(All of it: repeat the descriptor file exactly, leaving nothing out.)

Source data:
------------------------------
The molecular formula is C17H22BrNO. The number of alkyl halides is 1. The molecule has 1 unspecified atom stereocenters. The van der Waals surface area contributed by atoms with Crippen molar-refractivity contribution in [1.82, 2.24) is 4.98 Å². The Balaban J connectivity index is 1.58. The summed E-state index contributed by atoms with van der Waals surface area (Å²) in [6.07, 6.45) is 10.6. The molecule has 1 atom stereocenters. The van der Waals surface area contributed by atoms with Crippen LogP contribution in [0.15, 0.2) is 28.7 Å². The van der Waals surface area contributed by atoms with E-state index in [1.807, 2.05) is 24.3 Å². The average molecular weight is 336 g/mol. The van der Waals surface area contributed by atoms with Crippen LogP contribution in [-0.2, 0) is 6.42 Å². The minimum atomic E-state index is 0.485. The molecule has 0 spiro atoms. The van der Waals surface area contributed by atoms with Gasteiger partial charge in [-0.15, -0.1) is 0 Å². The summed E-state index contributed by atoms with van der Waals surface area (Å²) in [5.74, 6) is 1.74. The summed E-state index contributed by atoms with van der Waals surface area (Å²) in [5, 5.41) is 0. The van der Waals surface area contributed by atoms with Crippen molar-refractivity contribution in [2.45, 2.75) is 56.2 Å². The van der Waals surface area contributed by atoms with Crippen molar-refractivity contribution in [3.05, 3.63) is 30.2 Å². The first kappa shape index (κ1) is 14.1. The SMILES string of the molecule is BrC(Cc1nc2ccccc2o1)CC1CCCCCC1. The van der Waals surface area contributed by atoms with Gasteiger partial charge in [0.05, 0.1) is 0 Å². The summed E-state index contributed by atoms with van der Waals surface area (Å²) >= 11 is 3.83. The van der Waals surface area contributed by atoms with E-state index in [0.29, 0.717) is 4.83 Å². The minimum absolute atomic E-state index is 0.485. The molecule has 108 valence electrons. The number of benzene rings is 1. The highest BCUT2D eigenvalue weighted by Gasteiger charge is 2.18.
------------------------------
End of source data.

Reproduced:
The molecular formula is C17H22BrNO. The number of alkyl halides is 1. The molecule has 1 unspecified atom stereocenters. The van der Waals surface area contributed by atoms with Crippen molar-refractivity contribution in [1.82, 2.24) is 4.98 Å². The Balaban J connectivity index is 1.58. The summed E-state index contributed by atoms with van der Waals surface area (Å²) in [6.07, 6.45) is 10.6. The molecule has 1 atom stereocenters. The van der Waals surface area contributed by atoms with Crippen LogP contribution in [0.15, 0.2) is 28.7 Å². The van der Waals surface area contributed by atoms with E-state index in [1.807, 2.05) is 24.3 Å². The average molecular weight is 336 g/mol. The van der Waals surface area contributed by atoms with Crippen LogP contribution in [-0.2, 0) is 6.42 Å². The minimum atomic E-state index is 0.485. The molecule has 0 spiro atoms. The van der Waals surface area contributed by atoms with Gasteiger partial charge in [-0.15, -0.1) is 0 Å². The summed E-state index contributed by atoms with van der Waals surface area (Å²) in [5.74, 6) is 1.74. The summed E-state index contributed by atoms with van der Waals surface area (Å²) in [5, 5.41) is 0. The van der Waals surface area contributed by atoms with Crippen molar-refractivity contribution in [2.45, 2.75) is 56.2 Å². The van der Waals surface area contributed by atoms with Crippen molar-refractivity contribution in [3.05, 3.63) is 30.2 Å². The first kappa shape index (κ1) is 14.1. The SMILES string of the molecule is BrC(Cc1nc2ccccc2o1)CC1CCCCCC1. The van der Waals surface area contributed by atoms with Gasteiger partial charge in [0.05, 0.1) is 0 Å². The summed E-state index contributed by atoms with van der Waals surface area (Å²) >= 11 is 3.83. The van der Waals surface area contributed by atoms with E-state index in [0.29, 0.717) is 4.83 Å². The minimum absolute atomic E-state index is 0.485. The molecule has 108 valence electrons. The number of benzene rings is 1. The highest BCUT2D eigenvalue weighted by Gasteiger charge is 2.18.